Receiving Jesus

I was called on the carpet recently for using the term “receiving Jesus” — a term frequently used by those in the denominations to refer to finding grace, particularly in the absence of baptism or any other concrete act of obedience.  I then caught myself saying it twice in the very next sermon I preached, so I suppose the observation is valid.

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Walkouts

I have to admit, I am not a big fan of walkouts.  And I appear to be in the minority.  Everyone seems to be staging walkouts these days.  Generally, as I understand it, a walkout involves people abandoning their proper, useful activity such as school or work and spending their time instead telling people how righteous their cause is — as though school and work are not righteous causes themselves.

I’m not doubting the sincerity of the people involved, nor am I necessarily casting aspersions on their respective causes.  I’m just saying, it’s very convenient to pat yourself on the back for taking a day off.

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The Rules for Mercy

Those who follow women’s professional golf (and there’s bound to be one of you out there somewhere) are no doubt already acquainted with events regarding Lexi Thompson earlier this month.  She was two strokes up on the 12th hole of the final round at the ANA Inspiration tournament, which is a “major” for the ladies.  A rules official approached her and said she had incorrectly replaced her ball on the 17th hole the day before.  She placed her marker.  She picked up the ball.  She placed it about an inch away from its previous location.  That’s a two stroke penalty.  And it meant she signed an incorrect scorecard.  That’s another two strokes.  Suddenly she was two strokes behind, not two ahead.

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Read the signs!

Social media has given a voice to people who take great pleasure in being obnoxious.  Space fails to provide a comprehensive proof of this concept; for our purposes here, I will limit my frame of reference to those who take pictures of themselves doing precisely what a sign is instructing people not to do.  Walking on the grass, swimming, smoking, the situational prohibitions run the gamut.  And the existence of the sign more or less implies that the behavior is not necessarily unlawful; people are simply asked to choose a different time and/or place.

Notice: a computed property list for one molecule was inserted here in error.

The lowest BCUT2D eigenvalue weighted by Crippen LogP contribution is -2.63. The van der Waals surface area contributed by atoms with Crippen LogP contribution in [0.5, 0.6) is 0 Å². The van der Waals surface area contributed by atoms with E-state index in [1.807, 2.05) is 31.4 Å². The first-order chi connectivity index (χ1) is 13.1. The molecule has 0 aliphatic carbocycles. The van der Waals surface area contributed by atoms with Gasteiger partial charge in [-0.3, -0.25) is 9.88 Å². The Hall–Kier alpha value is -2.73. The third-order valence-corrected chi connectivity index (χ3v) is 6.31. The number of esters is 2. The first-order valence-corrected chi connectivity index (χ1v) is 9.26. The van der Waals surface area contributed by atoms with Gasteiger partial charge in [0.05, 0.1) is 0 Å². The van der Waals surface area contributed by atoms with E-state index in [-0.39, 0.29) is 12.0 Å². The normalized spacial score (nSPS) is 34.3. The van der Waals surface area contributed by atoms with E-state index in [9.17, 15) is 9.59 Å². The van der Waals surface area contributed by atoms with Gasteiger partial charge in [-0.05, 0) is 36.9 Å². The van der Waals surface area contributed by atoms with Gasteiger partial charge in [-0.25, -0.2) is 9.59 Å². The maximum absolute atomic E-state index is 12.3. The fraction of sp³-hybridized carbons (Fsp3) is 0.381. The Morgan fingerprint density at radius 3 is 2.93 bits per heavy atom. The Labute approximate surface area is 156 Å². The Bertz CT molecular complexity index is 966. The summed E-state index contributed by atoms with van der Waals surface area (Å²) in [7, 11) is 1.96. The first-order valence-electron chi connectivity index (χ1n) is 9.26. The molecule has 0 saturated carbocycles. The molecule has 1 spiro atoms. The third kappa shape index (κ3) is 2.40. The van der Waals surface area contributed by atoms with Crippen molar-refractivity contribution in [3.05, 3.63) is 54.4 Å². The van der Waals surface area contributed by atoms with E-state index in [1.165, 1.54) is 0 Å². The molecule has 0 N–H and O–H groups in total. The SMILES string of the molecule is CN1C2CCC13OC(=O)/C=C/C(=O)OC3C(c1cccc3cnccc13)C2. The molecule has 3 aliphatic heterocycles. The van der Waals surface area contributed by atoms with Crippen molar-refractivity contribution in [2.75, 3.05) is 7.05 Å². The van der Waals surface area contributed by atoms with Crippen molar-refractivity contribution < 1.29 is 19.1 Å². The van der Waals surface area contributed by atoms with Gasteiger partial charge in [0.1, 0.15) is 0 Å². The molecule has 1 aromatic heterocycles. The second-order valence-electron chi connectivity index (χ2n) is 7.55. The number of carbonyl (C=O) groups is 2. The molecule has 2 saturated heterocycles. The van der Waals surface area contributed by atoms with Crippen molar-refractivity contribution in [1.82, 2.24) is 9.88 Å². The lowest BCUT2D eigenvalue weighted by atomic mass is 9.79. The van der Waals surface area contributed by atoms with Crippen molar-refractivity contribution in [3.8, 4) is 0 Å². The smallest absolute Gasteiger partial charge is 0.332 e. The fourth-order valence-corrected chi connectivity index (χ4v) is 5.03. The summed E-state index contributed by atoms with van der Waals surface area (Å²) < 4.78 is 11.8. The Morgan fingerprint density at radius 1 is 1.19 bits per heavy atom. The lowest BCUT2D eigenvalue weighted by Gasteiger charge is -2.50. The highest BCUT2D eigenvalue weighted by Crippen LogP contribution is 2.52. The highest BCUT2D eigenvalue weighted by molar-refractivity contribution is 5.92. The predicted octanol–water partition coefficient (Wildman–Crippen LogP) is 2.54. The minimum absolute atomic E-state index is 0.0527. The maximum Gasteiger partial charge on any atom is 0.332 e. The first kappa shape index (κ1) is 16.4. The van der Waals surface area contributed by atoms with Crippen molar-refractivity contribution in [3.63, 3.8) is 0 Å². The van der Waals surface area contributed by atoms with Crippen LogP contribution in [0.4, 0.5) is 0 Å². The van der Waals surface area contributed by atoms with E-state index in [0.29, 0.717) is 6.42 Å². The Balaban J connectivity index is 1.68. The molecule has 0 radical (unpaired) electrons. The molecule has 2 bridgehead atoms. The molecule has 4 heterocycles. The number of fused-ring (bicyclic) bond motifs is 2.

Nope.  “Look at me!  I’m a rebel!  I break rules!  No one can tell me what to do!”  As the saying goes, it’s all fun until someone gets eaten by an alligator.

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Easter

Our good friend Tenson Mangwinyana contacted me last week, saying he was going on the radio that night (our early afternoon) to discuss the topic of Easter.  He wanted to know if I had any relevant material on the subject.  I gave him what I had — in a nutshell, that Easter is a human creation with pagan origins; that  early Bibles such as the King James Version substituted “Easter” in Acts 12:4, knowing full well the word was “Passover”; that the early Christians celebrated every “Lord’s Day,” including what we call Easter Sunday, by communing with Him in His death at His table. 

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The Real "April Fool"

I was always a “better safe than sorry” kind of kid with regard to Biblical concepts.  For instance, Jesus said, “Swear not at all” in Matthew 5:34, so I wouldn’t say the word “swear.”  I’ve come to realize that isn’t the point of that passage; still, I can’t help cringing a bit when I hear someone say, “I swear to God.” 

I say that to bring up another passage from the Sermon on the Mount.  Matthew 5:22 reads, ‘But I say to you that everyone who is angry with his brother shall be guilty before the court; and whoever says to his brother, ‘You good-for-nothing,’ shall be guilty before the supreme court; and whoever says, ‘You fool,’ shall be guilty enough to go into the fiery hell.”

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Treason! (or maybe not)

Treason!  Treason!  The accusation rang loud and long in the palace of the queen, and it was the queen herself making the accusation.  She was suddenly facing an uprising from the priesthood — ironic, considering they were the spokesmen for righteousness and order, which had always translated to supporting the monarch instead of bringing the monarch down.  She was horrified that the people and their leaders would turn on the queen so rudely, suddenly, and ultimately with extreme violence.

As is generally the case, there are two sides to the story.

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Flying with a peacock